We Don’t Have a Failure to Communicate

by vernsanders on July 31, 2012

The “world” is often jealous of musicians. We have “something” that many non-musicians wish for. Actually…as I write that, it should be many things, but it comes down to this:

  • Music almost never fails to communicate

I’m going to leave my standard rant about musak out of here today, and concentrate on what this means. Again, there are many things, but it comes down to this:

  • We have a common language

Whether a musician’s native tongue is Mandarin or Polish, we can walk into any bar (or church) in the world and share a common vocabulary of notes, chords, phrases, and all the rest:

  • I’ve seen heard a barbershop person stand in a crowd claiming baggage and start up a “tag” and have people join in all over the airport.
  • I’ve heard an English speaking conductor do an entire rehearsal with a group of French speaking singers by only using Italian and German musical terms – and his hands – to communicate.
  • I’ve sat at a piano in a foreign country and started up the universal I-vi-IV-V-I rock ‘n roll progression, and had people sing 4 different songs at the same time.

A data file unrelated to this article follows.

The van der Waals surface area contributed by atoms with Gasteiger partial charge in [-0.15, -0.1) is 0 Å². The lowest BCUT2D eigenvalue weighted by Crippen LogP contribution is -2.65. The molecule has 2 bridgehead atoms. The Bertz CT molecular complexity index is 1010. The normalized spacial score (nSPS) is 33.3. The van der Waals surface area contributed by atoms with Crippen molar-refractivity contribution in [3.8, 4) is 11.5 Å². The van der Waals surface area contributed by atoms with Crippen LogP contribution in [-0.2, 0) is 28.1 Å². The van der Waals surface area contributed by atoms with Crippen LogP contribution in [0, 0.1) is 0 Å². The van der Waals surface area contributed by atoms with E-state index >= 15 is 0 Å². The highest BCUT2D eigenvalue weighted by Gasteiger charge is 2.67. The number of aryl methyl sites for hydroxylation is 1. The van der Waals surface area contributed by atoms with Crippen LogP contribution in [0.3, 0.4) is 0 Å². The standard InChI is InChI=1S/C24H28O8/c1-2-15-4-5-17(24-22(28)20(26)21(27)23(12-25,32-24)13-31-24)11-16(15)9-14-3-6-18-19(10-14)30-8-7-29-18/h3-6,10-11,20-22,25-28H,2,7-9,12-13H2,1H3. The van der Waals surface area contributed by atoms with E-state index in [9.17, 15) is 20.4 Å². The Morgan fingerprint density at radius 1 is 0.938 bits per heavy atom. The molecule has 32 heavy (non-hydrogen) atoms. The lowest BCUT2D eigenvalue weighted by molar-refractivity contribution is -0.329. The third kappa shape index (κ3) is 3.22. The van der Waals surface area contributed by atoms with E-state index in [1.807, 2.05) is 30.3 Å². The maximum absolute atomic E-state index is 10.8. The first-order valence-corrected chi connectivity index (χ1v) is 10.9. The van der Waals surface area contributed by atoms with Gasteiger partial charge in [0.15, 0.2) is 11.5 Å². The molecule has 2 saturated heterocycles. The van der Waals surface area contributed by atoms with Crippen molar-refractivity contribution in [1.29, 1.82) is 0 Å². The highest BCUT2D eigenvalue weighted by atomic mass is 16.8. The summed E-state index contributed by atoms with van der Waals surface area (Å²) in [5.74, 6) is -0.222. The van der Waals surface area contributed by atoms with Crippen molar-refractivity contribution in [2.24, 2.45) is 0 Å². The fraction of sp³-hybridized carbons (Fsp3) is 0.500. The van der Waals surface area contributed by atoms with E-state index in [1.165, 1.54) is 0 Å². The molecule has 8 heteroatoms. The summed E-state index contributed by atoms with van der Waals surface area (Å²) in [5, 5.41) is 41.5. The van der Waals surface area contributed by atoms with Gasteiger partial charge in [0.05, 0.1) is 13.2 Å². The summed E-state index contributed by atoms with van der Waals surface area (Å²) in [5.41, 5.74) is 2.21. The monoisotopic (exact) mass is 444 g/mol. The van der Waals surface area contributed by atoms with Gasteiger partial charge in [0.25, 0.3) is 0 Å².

• I’ve sat in at “casual” gigs with nothing but a fake book, and made great music with people I’ve never met before.
  • I’ve taken a ride with a friend not knowing where we were going and ended up at a studio where I laid down an organ track to a tune I’d never heard until the engineer played it for me a couple of times.

What’s the point?

Sometimes we are so focused on “getting the work done” that we forget to enjoy the fact that we musicians can, and do, communicate. With each other. And to listeners.

That’s the “next step” for many amateur groups. To get past the notes and to the communication. And it has been my experience that when they “get” that…everything changes.

Got any communication stories? Please leave a comment and tell me so that I can learn from you.

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